My Canon Pro-10 is just 4 years old but has hardly been used during that time.
It was printing goodfor the first dozen or so images (A3+) but I have not used it for around 18 months now and for some unknown reason photos are being printed in what appears to be colour negatives.
I am using the same paper as where the images were printed good and I have not adjusted any settings that I know of.
Can anyone inform me on what the problem is likeley to be please?
I would start by performing a nozzle cleaning since it has been some time since the printer was last used. Please click HERE for the steps. Once the nozzle cleaning is performed, please click HERE for the steps to print and examine the nozzle check. The nozzle check should look like the picture below:
I also recommend going to the support page for you printer by click HERE and installing the most up to date printer drivers. If you have a Windows computer you will want to install the PRO-10 series Printer Driver Ver. 1.05 and PRO-10 series CUPS Printer Driver Ver.18.104.22.168 if you have a Mac.
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Hi Arthur J
Thanks for your reply.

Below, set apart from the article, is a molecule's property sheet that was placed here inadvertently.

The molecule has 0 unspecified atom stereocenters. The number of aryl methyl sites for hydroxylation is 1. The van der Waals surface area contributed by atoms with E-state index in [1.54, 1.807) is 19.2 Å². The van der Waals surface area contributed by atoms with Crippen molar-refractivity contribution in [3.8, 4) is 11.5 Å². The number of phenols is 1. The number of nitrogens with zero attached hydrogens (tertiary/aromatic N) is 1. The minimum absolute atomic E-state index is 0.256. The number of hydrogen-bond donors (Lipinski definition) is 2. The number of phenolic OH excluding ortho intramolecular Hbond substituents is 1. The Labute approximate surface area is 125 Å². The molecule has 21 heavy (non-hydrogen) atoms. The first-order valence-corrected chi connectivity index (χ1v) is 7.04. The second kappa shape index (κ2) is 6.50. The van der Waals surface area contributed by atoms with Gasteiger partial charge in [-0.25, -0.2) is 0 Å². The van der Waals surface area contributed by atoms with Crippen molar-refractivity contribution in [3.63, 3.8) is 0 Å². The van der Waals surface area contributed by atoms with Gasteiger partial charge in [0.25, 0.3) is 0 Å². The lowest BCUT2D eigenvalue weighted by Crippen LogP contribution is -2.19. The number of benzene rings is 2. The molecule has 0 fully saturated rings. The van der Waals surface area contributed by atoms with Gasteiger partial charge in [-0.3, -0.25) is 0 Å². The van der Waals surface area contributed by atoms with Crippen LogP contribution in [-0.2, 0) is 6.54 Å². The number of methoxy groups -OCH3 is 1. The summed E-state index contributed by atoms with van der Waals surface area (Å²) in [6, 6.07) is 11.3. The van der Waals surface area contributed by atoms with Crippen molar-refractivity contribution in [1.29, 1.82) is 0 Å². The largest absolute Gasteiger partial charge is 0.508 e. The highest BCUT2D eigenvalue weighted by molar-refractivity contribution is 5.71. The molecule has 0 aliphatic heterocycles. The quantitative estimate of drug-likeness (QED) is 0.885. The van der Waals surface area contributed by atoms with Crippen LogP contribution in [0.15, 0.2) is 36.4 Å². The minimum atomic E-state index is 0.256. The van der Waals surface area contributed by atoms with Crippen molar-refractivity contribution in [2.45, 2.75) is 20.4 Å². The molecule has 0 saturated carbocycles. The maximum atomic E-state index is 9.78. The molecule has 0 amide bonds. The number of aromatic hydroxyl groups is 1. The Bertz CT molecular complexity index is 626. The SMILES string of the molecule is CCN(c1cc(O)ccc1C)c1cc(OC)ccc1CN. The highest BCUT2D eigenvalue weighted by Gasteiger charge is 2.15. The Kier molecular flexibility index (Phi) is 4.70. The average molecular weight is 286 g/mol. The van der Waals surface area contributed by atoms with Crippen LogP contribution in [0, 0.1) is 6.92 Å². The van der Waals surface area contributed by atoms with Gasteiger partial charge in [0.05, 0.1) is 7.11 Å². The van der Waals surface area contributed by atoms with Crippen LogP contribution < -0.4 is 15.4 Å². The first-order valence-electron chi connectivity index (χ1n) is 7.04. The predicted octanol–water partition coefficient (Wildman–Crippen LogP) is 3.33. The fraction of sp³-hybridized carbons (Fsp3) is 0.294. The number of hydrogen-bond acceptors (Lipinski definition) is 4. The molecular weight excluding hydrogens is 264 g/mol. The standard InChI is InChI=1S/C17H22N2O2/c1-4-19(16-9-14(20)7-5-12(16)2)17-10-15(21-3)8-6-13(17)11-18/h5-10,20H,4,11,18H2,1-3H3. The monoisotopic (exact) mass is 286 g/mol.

I have done all of the cleaning actions twice, including the deep clean.
I have also downloaded all the updates that were available on the support page but there is still no change.
I have also removed all of the ink cartridges that were in the printer and replaced them with new ones ...no difference..
I am using an I Mac 27.
I would do a nozzle check. But if that comes out good, then I'd look at the computer ... how are you printing? What software? How are you applying an ICC profile?
I might suggest you download and print the test image (the link to the TIFF file is near the bottom of the page ... don't print the JPEG image displayed *on* the page) from this site: http://www.outbackphoto.com/printinginsights/pi048/essay.html
But when printing this... just print straight to the printer, don't use any special software or an ICC profile (let the printer manage the color) to see what you get back.
If this comes back clean... it somewhat vindicates the printer and suggests the issue is likely either some configuration of your software and/or the ICC profile being used.
If it does not come back clean (and you are sure you let the printer manage the color -- no ICC profile was used), then it suggests the issue is with the printer.
While this still doesn't solve the problem... it at least narrows the search to the right area.